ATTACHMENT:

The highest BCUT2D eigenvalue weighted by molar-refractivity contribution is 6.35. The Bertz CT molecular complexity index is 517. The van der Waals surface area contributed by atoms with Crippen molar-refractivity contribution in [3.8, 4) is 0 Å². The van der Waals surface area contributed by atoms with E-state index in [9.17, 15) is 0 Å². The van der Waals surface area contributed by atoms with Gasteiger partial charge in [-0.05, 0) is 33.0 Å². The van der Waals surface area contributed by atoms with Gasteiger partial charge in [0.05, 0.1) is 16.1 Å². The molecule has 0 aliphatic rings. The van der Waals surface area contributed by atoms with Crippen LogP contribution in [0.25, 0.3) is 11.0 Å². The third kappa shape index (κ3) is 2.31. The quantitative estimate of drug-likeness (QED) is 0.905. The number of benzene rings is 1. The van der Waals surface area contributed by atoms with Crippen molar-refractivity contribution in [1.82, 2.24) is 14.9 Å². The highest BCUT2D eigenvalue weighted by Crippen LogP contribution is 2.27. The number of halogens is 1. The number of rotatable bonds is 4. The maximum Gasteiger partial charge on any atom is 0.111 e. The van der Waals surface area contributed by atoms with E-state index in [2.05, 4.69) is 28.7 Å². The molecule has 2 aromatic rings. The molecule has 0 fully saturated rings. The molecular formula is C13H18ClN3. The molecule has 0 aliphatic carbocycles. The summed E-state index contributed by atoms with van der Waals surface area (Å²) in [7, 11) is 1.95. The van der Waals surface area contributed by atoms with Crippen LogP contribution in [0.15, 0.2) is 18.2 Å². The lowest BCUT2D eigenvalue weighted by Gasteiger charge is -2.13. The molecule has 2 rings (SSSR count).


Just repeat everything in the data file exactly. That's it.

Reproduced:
The highest BCUT2D eigenvalue weighted by molar-refractivity contribution is 6.35. The Bertz CT molecular complexity index is 517. The van der Waals surface area contributed by atoms with Crippen molar-refractivity contribution in [3.8, 4) is 0 Å². The van der Waals surface area contributed by atoms with E-state index in [9.17, 15) is 0 Å². The van der Waals surface area contributed by atoms with Gasteiger partial charge in [-0.05, 0) is 33.0 Å². The van der Waals surface area contributed by atoms with Gasteiger partial charge in [0.05, 0.1) is 16.1 Å². The molecule has 0 aliphatic rings. The van der Waals surface area contributed by atoms with Crippen LogP contribution in [0.25, 0.3) is 11.0 Å². The third kappa shape index (κ3) is 2.31. The quantitative estimate of drug-likeness (QED) is 0.905. The number of benzene rings is 1. The van der Waals surface area contributed by atoms with Crippen molar-refractivity contribution in [1.82, 2.24) is 14.9 Å². The highest BCUT2D eigenvalue weighted by Crippen LogP contribution is 2.27. The number of halogens is 1. The number of rotatable bonds is 4. The maximum Gasteiger partial charge on any atom is 0.111 e. The van der Waals surface area contributed by atoms with E-state index in [2.05, 4.69) is 28.7 Å². The molecule has 2 aromatic rings. The molecule has 0 fully saturated rings. The molecular formula is C13H18ClN3. The molecule has 0 aliphatic carbocycles. The summed E-state index contributed by atoms with van der Waals surface area (Å²) in [7, 11) is 1.95. The van der Waals surface area contributed by atoms with Crippen LogP contribution in [0.15, 0.2) is 18.2 Å². The lowest BCUT2D eigenvalue weighted by Gasteiger charge is -2.13. The molecule has 2 rings (SSSR count).